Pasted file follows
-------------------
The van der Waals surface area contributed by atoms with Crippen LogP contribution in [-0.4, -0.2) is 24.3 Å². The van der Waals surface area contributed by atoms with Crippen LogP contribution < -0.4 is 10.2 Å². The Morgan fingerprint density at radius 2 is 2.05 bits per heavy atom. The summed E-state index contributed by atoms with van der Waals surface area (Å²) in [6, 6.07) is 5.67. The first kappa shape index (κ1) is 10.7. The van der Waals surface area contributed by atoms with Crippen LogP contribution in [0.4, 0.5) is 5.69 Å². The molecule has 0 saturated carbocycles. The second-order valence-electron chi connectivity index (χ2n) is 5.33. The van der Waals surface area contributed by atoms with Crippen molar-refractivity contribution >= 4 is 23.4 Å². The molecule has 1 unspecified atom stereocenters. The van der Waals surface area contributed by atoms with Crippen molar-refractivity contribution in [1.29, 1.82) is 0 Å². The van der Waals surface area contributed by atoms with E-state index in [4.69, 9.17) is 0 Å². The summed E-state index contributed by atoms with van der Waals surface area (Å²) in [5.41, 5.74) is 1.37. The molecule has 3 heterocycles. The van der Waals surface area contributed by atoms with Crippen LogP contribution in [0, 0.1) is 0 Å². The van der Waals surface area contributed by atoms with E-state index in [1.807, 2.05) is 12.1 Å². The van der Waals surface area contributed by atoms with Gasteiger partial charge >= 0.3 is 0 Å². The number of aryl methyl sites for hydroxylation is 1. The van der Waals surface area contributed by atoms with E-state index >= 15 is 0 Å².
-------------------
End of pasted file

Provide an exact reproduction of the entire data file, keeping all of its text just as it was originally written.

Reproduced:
The van der Waals surface area contributed by atoms with Crippen LogP contribution in [-0.4, -0.2) is 24.3 Å². The van der Waals surface area contributed by atoms with Crippen LogP contribution < -0.4 is 10.2 Å². The Morgan fingerprint density at radius 2 is 2.05 bits per heavy atom. The summed E-state index contributed by atoms with van der Waals surface area (Å²) in [6, 6.07) is 5.67. The first kappa shape index (κ1) is 10.7. The van der Waals surface area contributed by atoms with Crippen LogP contribution in [0.4, 0.5) is 5.69 Å². The molecule has 0 saturated carbocycles. The second-order valence-electron chi connectivity index (χ2n) is 5.33. The van der Waals surface area contributed by atoms with Crippen molar-refractivity contribution >= 4 is 23.4 Å². The molecule has 1 unspecified atom stereocenters. The van der Waals surface area contributed by atoms with Crippen molar-refractivity contribution in [1.29, 1.82) is 0 Å². The van der Waals surface area contributed by atoms with E-state index in [4.69, 9.17) is 0 Å². The summed E-state index contributed by atoms with van der Waals surface area (Å²) in [5.41, 5.74) is 1.37. The molecule has 3 heterocycles. The van der Waals surface area contributed by atoms with Crippen LogP contribution in [0, 0.1) is 0 Å². The van der Waals surface area contributed by atoms with E-state index in [1.807, 2.05) is 12.1 Å². The van der Waals surface area contributed by atoms with Gasteiger partial charge >= 0.3 is 0 Å². The number of aryl methyl sites for hydroxylation is 1. The van der Waals surface area contributed by atoms with E-state index >= 15 is 0 Å².